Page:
Cross-border Internet love scam syndicate busted by Singapore and Malaysian police

Money seized during a joint investigation of an Internet love scam syndicate operating in Singapore and Malaysia. (Photo: Singapore Police Force)

Singapore and Malaysian police have solved at least 10 cases of cross-border Internet love scams involving losses of over S$240,000 in a joint investigation that began last December.

The investigation carried out by the Commercial Affairs Department (CAD) of the Singapore Police Force (SPF) and the Commercial Crime Investigation Department of the Royal Malaysia Police (RMP) led to the arrest of three suspects in Malaysia, said a press release from the SPF on Thursday (8 Feb).

Two women and a man were arrested by the Malaysian police in December 2017 for suspected involvement in several Internet love scam cases in both Singapore and Malaysia. It was found that the syndicate allegedly relied on individuals in Singapore to receive and transfer money scammed from victims.

The Singapore police then investigated six women and two men in January 2018 for allegedly using their bank accounts to receive funds from victims of the syndicate. Some 21 bank accounts were frozen and more than S$50,000 recovered as a result of these investigations.

The 10 cases solved in the joint investigation all occurred in Singapore.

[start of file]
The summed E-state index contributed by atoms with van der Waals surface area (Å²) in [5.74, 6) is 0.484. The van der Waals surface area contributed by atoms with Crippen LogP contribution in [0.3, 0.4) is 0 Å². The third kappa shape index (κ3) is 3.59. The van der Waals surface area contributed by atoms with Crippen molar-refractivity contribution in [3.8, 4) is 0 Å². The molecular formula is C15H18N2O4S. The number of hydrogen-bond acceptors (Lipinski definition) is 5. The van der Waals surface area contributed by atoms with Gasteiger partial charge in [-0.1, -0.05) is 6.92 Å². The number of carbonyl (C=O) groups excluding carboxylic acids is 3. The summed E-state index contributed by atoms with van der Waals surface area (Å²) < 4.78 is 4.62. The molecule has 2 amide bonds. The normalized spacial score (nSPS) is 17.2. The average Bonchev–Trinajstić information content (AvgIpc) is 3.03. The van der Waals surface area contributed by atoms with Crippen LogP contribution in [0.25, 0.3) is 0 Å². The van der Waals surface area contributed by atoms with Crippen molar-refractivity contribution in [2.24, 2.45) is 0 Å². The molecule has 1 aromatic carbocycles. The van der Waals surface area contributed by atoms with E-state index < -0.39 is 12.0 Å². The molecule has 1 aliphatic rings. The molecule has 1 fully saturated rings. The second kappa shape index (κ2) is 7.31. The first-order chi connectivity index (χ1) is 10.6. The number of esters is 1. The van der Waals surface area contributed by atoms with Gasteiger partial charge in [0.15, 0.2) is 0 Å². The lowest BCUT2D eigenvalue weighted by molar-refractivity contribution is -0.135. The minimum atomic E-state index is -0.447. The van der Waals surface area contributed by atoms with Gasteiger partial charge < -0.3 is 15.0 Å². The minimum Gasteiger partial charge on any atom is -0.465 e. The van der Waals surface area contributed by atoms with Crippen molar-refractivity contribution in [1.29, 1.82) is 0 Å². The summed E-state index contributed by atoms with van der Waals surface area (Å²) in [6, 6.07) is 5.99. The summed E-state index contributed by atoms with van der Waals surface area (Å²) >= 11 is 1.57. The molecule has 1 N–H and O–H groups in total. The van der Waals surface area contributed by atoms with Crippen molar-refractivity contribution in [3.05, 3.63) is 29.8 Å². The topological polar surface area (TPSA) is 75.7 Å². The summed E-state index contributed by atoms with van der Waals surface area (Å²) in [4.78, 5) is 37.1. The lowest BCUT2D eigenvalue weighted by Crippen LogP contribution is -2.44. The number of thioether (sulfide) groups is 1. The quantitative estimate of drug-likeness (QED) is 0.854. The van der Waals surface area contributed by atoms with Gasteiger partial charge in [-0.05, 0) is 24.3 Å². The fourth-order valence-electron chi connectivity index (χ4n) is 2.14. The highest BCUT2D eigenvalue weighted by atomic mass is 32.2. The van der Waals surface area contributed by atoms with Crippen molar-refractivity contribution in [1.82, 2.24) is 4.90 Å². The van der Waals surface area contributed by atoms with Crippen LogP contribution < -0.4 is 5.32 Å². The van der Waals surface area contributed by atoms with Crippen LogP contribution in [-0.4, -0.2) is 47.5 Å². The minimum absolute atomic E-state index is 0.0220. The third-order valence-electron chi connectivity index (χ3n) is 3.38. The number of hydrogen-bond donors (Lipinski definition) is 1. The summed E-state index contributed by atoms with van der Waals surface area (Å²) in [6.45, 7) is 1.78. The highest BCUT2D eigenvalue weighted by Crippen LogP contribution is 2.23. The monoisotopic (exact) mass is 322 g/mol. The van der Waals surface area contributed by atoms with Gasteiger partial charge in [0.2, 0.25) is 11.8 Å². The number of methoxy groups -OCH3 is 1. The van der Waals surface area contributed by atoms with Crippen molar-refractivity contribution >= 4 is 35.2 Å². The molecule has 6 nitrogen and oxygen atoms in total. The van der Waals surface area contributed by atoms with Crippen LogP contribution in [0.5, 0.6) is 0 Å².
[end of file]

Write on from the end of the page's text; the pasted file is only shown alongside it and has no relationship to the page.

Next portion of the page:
CAD director David Chew said, “The foreign criminal syndicates involved in Internet love scams are targeting victims on both sides of the Causeway. The SPF will continue to collaborate closely with our counterparts from the RMP to eradicate these syndicates who attempt to use territorial boundaries and the anonymity of the Internet to fleece Malaysian and Singaporean victims.”

He added that the police would make every effort to detect and intercept the scammers’ network of local money launderers who abuse the financial system to help syndicates transfer their ill-gotten gains.

The SPF said there were 825 such Internet love scam cases in 2017, up from 635 cases in 2016 – an increase of nearly 30 per cent. The total amount cheated in 2017 was about S$37 million, up 54.2-per-cent from the year before.

To avoid falling prey to these scams, the police advises the public to be careful when befriending strangers online or when being asked to send money to people whom they do not know.

Anyone found guilty of acquiring or transferring criminal benefits from such scams faces up to 10 years’ imprisonment or a fine of up to $500,000, or both.

Related stories:

Internet love scams on the rise, though overall crime rate falls 1% in 2017

Singapore still a ‘safe and secure home’: Ministry of Home Affairs

Fewer immigration offences in 2017, but more cases of contraband smuggling and sham marriages